First words are a milestone. Parents encourage their babies to make meaningful sounds when they start babbling, coaxing them to say “Mama” or “Dada.” When the baby finally does say his or her first word, proud parents share the news and brag to their friends about how smart their child is, perhaps even teasing each other about which parent got the honor of being named first. It makes me wonder what Jesus’ first word was. The Bible doesn’t see fit to tell us, but it is interesting to read God’s first recorded words in Scripture.
“In Hebrew narrative, the first words a person speaks are extremely important to understanding his or her character; they tell us about the personality or faith of the person,” Elizabeth Ahlman explains in Ruth: More Than a Love Story (47). So it is interesting to see that the first character in the Bible to speak is none other than God Himself, and His first words in the narrative of Genesis are indicative of His character: “Let there be light.”
The account of creation is one of the more well-known stories in the Bible. It seems like every Sunday School curriculum, every VBS program, and every children’s Bible story book begins with creation. After a while, people may be tempted to glaze over it and think, Yeah, yeah, I know all this. God created the world. Let’s move on already. But take a moment to think about God’s first recorded words about light.
Anyone who knows the Bible knows that there are many references to light in Scripture, and not just physical light. Yes, God was creating light and darkness, day and night, that first day of creation, but there’s a deeper level here. The Bible often contrasts light and darkness, referring to faith and spiritual blindness. The book of John, in particular, highlights this theme. In fact, the beginning of John refers back to creation, parroting the first words of Genesis, “In the beginning…” We learn from John 1 that “all things were made through [Jesus], and without him was not any thing made that was made. In him was life, and the life was the light of men. The light shines in the darkness, and the darkness has not overcome it” (John 1:3-5).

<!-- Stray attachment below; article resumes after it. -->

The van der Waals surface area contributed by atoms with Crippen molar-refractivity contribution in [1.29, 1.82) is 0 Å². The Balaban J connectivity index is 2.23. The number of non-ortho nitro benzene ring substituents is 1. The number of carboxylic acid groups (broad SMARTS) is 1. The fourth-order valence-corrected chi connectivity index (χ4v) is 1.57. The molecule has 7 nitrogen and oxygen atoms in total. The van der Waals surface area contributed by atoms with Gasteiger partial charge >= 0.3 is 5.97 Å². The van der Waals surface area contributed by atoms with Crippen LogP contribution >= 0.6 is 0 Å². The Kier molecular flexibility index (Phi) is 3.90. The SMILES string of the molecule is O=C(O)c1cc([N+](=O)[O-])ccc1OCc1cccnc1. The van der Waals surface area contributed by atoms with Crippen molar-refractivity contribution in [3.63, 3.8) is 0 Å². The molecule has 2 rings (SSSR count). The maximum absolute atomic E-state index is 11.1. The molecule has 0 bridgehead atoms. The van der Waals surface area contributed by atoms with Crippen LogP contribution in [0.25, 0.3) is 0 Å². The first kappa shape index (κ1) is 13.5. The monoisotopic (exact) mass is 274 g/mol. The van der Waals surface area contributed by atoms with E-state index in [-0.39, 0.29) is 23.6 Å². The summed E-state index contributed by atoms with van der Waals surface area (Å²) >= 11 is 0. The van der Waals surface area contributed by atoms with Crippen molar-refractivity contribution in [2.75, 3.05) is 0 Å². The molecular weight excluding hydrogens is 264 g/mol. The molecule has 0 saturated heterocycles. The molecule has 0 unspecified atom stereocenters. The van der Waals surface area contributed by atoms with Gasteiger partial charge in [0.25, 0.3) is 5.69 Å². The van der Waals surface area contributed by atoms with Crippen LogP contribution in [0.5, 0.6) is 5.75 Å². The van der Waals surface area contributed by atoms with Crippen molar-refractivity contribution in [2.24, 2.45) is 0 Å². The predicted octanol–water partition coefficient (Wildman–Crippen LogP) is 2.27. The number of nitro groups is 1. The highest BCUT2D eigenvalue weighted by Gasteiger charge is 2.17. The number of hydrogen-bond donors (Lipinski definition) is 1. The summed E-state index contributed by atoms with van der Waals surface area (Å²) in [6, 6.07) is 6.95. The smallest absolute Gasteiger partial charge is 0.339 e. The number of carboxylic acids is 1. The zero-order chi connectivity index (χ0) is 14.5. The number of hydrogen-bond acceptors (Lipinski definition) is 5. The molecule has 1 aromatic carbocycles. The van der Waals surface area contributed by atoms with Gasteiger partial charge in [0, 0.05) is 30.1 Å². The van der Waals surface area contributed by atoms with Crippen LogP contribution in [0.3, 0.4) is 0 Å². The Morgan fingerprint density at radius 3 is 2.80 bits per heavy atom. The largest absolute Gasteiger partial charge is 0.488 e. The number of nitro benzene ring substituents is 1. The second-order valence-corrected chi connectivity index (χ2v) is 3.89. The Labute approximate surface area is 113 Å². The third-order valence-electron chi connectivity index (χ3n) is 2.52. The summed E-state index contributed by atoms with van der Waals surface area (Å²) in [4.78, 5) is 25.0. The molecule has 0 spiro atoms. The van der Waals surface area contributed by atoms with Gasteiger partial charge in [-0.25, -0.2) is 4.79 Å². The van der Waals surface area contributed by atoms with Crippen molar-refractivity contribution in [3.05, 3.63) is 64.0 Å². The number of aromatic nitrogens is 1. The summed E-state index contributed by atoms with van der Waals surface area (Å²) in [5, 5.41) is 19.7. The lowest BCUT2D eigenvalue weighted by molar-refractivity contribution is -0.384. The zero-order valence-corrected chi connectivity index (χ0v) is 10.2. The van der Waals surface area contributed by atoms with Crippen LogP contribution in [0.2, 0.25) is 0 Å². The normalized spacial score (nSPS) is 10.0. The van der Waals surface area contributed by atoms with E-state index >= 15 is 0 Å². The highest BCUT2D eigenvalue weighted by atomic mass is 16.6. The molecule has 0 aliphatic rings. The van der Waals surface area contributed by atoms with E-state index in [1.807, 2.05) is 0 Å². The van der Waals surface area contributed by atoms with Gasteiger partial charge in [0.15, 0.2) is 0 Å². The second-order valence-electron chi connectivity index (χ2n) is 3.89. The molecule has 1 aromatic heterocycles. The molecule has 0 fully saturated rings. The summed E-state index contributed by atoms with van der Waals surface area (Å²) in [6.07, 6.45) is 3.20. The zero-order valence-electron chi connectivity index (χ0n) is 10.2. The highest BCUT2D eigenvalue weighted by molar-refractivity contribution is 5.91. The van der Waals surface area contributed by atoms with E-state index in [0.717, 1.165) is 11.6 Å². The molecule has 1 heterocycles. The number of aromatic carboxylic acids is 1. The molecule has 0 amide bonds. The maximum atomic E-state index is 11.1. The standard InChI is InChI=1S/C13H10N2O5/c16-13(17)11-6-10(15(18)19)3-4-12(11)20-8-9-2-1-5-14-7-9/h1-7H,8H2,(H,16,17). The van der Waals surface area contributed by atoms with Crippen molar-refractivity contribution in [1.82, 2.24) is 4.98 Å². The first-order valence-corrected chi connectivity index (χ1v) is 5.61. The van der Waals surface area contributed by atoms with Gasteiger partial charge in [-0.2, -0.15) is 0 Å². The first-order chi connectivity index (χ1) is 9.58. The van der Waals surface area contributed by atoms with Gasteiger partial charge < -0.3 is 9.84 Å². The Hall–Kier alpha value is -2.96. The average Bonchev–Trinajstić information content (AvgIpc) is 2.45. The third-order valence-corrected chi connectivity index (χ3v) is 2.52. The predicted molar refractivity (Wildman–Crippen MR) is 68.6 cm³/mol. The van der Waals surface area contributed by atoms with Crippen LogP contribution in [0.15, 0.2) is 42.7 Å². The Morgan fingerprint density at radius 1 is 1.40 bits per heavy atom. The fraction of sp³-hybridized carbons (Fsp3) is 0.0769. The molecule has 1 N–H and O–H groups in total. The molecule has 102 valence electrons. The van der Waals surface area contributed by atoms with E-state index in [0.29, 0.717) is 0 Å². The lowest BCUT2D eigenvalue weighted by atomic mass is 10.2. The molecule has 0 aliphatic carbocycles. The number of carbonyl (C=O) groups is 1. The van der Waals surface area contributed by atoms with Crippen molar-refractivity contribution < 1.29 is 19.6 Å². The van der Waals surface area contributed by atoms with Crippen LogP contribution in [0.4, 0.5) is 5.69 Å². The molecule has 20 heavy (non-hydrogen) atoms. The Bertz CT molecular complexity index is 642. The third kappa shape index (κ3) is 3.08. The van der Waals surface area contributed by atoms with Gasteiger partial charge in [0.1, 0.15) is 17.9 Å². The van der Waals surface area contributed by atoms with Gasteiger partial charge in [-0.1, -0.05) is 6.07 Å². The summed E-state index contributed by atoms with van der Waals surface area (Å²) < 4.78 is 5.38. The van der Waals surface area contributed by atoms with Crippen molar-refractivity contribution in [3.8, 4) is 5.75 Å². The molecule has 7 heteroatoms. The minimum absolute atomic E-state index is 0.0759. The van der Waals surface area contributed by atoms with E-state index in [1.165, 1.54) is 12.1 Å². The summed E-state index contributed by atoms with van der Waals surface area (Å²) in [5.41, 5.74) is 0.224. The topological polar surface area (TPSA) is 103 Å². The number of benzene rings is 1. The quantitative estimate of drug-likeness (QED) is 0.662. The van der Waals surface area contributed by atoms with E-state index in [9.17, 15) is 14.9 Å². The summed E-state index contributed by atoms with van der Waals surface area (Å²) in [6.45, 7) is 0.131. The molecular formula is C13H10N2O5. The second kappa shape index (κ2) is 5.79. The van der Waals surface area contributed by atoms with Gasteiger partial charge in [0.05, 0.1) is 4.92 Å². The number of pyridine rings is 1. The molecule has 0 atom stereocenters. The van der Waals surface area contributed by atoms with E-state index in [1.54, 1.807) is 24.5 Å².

What is this “light” of which John speaks? More accurately, who is this light? Jesus, of course. Later in the Gospel of John, Jesus states, “I am the light of the world. Whoever follows me with not walk in darkness, but will have the light of life” (8:12). Jesus is the light who was with God from the beginning, who came into the world as a man, and who will be our light into eternity. As the Bible begins with light, it also ends with light. In speaking of the New Jerusalem—aka heaven—John writes, “Night will be no more. They will need no light of lamp or sun, for the Lord God will be their light, and they will reign forever and ever” (Revelation 22:5, see also Revelation 21:22-25).
Yes, God’s first words are indicative of His character, for He brings light into a world of spiritual darkness. He brings us to faith in Jesus, the light of the world, and He will keep us in His light forever. Indeed, “Let there be light.”
Ahlman, Elizabeth. Ruth: More Than a Love Story. St. Louis: Concordia Publishing House, 2014.